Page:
Wednesday, November 12, 2014


TigerBlog used 10 different calculators, an abacus, pen and paper, his phone and a team of Nobel-winning mathematicians to make sure that 1864 + 150 actually does equal 2014.

The first intercollegiate athletic event in Princeton history was a baseball game against Williams, way back on Nov. 22, 1864. To put that in a bit of context, by the way, Princeton played Williams in a baseball game while the Civil War was going on.

When TB stumbled upon that date, it dawned on him that the 150th anniversary of intercollegiate athletics at Princeton was nearly here - though only if 1864 was 150 years ago. For some reason, it took TB awhile to be comfortable that in fact that's true.

It is, isn't it?

Athletics had always been a part of campus life at Princeton, and there were baseball games against outside teams prior to 1864. The first game against another actual college team, though, was the one against Williams.

Here's a thought TigerBlog has about that game. How in the world did it get scheduled?

Who decided "hey, let's schedule Williams in baseball?" And then how did they go about it?

Somebody here must have known someone there, TB supposes. Then what? A letter? No wonder it took until Nov. 22 to get a baseball game played.

The first football game was played five years later. Princeton vs. Rutgers, Nov. 6, 1869. Everyone knows that.

TB gets how that happened. The schools are 20 miles apart or so.

Princeton and Williams? TB wishes he could get the back story on that one.

Baseball was Princeton's first sport. Football was second.

Before the 1900s, Princeton was competing in intercollegiate athletics in six sports, having added heavyweight rowing in 1872, track and field in 1876, lacrosse in 1882 and golf in 1897.

Basketball, hockey and tennis were next. By 1906, Princeton fielded teams in wrestling, swimming, soccer and cross country. Following next were lightweight rowing (1920), fencing (1925), 150-pound football (now sprint football) and men's squash (both in 1931).

From there, there was a 40-year break. See if you can guess why teams were suddenly added in 1971.

Yes, obviously the answer is that Princeton finally admitted women. Shortly after that, women's teams were added, first in tennis, field hockey, rowing, squash and basketball.

Today, Princeton's athletic department has 38 varsity teams and 1,000 varsity athletes. Scheduling is a bit more modern than TB supposes it was in 1864.

For the record, the most recent is women's lightweight rowing, added in 1998.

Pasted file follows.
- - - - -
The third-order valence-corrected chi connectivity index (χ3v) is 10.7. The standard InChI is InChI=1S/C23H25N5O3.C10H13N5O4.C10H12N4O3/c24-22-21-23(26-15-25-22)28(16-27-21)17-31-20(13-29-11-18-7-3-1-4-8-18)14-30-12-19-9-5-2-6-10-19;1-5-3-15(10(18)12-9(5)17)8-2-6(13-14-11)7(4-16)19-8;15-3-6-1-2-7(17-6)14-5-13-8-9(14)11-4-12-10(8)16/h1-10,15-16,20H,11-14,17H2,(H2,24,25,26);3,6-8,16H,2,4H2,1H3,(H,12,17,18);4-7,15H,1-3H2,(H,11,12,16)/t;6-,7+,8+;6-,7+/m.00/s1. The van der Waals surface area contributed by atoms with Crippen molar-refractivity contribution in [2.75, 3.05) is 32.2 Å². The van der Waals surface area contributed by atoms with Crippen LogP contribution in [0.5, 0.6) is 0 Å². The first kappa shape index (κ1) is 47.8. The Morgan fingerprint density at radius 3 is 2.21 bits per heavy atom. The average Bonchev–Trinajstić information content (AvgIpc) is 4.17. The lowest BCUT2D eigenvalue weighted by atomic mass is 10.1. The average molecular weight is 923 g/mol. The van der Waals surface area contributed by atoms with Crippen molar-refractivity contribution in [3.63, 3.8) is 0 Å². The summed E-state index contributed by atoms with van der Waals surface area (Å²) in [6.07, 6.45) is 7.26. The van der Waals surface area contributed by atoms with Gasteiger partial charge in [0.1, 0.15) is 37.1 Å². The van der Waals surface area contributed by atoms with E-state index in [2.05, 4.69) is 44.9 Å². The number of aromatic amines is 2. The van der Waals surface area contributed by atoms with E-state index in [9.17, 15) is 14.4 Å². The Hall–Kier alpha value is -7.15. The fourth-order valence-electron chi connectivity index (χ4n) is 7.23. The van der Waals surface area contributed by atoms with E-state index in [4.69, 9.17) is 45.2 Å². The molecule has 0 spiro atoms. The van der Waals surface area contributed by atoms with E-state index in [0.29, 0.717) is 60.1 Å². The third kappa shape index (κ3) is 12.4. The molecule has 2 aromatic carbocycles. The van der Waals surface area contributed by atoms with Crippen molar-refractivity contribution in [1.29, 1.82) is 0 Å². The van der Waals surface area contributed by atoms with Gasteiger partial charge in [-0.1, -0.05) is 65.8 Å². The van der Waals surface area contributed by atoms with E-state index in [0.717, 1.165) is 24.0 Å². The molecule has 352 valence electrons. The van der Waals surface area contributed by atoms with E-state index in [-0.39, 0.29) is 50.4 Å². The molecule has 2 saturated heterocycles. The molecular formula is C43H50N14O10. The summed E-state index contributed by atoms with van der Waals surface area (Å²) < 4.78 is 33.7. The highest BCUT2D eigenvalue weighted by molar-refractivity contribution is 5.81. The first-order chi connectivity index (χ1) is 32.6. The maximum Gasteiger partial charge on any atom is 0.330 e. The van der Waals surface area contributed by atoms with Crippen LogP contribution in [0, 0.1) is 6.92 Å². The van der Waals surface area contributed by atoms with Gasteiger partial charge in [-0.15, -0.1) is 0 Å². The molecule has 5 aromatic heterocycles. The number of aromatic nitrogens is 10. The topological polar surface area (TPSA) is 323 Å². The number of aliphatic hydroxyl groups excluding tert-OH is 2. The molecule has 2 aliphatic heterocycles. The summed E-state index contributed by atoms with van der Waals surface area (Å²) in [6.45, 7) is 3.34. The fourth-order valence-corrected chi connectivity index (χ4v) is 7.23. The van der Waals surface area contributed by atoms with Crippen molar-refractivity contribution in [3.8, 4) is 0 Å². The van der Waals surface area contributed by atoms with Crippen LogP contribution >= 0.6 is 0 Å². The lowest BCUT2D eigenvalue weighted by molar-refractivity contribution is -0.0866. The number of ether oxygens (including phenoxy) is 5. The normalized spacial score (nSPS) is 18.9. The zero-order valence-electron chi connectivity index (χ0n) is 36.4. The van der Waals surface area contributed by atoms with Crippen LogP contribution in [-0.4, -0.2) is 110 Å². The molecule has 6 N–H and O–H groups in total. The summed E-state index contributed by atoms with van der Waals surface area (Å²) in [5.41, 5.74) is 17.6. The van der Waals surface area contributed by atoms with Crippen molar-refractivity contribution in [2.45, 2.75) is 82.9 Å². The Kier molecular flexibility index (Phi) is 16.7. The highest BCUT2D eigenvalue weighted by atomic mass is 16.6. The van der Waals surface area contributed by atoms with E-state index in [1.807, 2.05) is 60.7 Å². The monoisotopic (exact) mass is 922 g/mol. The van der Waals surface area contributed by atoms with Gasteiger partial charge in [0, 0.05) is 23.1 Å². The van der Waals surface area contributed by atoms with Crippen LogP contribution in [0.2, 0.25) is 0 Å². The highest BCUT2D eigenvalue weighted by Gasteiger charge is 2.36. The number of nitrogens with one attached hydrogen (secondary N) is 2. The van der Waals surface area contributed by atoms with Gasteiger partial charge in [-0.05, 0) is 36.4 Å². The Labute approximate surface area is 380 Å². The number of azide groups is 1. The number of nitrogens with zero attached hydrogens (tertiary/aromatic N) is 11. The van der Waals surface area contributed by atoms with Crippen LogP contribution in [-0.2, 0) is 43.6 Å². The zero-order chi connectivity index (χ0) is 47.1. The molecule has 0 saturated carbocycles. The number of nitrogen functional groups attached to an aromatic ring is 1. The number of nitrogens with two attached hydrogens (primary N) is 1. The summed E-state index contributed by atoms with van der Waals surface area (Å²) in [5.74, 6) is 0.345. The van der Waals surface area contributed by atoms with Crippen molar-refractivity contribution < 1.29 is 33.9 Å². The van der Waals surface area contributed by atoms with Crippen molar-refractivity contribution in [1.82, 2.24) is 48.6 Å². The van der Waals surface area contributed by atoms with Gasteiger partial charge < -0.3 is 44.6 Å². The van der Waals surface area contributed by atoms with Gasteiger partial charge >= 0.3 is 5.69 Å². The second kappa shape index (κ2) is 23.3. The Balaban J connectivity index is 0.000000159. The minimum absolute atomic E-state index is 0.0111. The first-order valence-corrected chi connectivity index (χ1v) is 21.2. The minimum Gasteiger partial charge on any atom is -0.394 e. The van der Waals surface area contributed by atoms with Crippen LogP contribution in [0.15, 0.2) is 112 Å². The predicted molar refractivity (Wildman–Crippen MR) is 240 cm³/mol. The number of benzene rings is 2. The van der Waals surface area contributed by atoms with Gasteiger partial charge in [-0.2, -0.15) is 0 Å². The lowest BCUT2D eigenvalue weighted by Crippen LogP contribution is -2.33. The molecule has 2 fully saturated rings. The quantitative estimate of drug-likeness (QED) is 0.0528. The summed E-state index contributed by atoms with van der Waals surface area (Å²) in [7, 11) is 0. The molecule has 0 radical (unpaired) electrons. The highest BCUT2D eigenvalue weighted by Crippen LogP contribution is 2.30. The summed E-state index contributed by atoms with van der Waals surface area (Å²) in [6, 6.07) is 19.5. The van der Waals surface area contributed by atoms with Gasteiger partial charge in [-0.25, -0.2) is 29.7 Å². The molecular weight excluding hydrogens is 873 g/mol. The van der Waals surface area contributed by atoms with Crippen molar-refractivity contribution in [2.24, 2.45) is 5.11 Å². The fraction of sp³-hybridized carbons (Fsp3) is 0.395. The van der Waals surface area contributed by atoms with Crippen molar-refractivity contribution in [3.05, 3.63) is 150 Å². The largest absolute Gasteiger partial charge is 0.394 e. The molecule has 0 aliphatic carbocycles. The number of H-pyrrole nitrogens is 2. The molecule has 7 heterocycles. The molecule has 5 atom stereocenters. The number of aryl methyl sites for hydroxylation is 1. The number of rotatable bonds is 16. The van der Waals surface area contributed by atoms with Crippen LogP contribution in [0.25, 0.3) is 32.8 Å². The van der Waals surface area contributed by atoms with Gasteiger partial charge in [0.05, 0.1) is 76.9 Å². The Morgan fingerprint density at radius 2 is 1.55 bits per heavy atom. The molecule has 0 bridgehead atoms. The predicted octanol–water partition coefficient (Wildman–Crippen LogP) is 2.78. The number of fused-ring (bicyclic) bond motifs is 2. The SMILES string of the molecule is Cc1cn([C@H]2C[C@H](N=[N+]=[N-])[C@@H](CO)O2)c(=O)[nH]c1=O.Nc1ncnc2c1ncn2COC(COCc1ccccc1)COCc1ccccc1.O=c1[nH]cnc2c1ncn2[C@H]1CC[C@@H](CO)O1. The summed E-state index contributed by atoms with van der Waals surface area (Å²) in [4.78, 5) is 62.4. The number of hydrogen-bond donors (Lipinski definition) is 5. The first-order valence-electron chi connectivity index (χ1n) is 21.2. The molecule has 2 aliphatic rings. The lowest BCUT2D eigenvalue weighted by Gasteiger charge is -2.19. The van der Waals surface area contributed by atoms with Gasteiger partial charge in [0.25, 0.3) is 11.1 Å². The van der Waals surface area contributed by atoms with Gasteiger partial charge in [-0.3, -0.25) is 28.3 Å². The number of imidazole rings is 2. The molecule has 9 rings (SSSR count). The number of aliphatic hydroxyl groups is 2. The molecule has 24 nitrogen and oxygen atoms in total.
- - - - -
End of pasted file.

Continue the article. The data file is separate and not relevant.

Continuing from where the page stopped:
The 150th anniversary itself is a week from Saturday, when Princeton hosts Incarnate Word in men's basketball at 11, Dartmouth in football at 1 and Clarkson in women's hockey at 4.

On that day, one ticket will get you into both the men’s basketball and football games; there is free admission to the women’s hockey game. There will be t-shirt giveaways at all three games as well as 150th themed promotions.

The next big event comes up on Dec. 2, when there will be a Give Day of fundraising, which will feature competition among all of Princeton's Friends Groups.

The event is known as "Tiger Athletics Give Day," with the hashtag #TAGD. It even has its own website, which you can access HERE.

TigerBlog is fascinated by the thought of Princeton Athletics in the 1800s. What must it have looked like? What kind of spectacle was it?

And how competitive was it?

What must Princeton-Williams baseball in 1864 have looked like? The final score was Princeton 27, Williams 16.

Clearly the pitching wasn't overwhelming.

From what TigerBlog has read, that game was played on a Thursday afternoon. The weather wasn't favorable, with rain the morning, and it was wet throughout.

After the game, the Williams players were invited to a dinner with the Princeton players. TB has a vision of the incredibly wealthy young men of the day, talking about baseball and the possibility of ending up in the war.

Now it's 150 years later.

Princeton Athletics is going strong. What will it look like in another 150 years? Will the people then wonder what this era looked like? TB doesn't like his chances of being there to find out.

In the meantime, the 150th celebration is coming. is counting down with a series on the history of each team. The 22nd will be a big day, and then of course comes the Give Day.

As the campaign says, it's a great day to be a Tiger.

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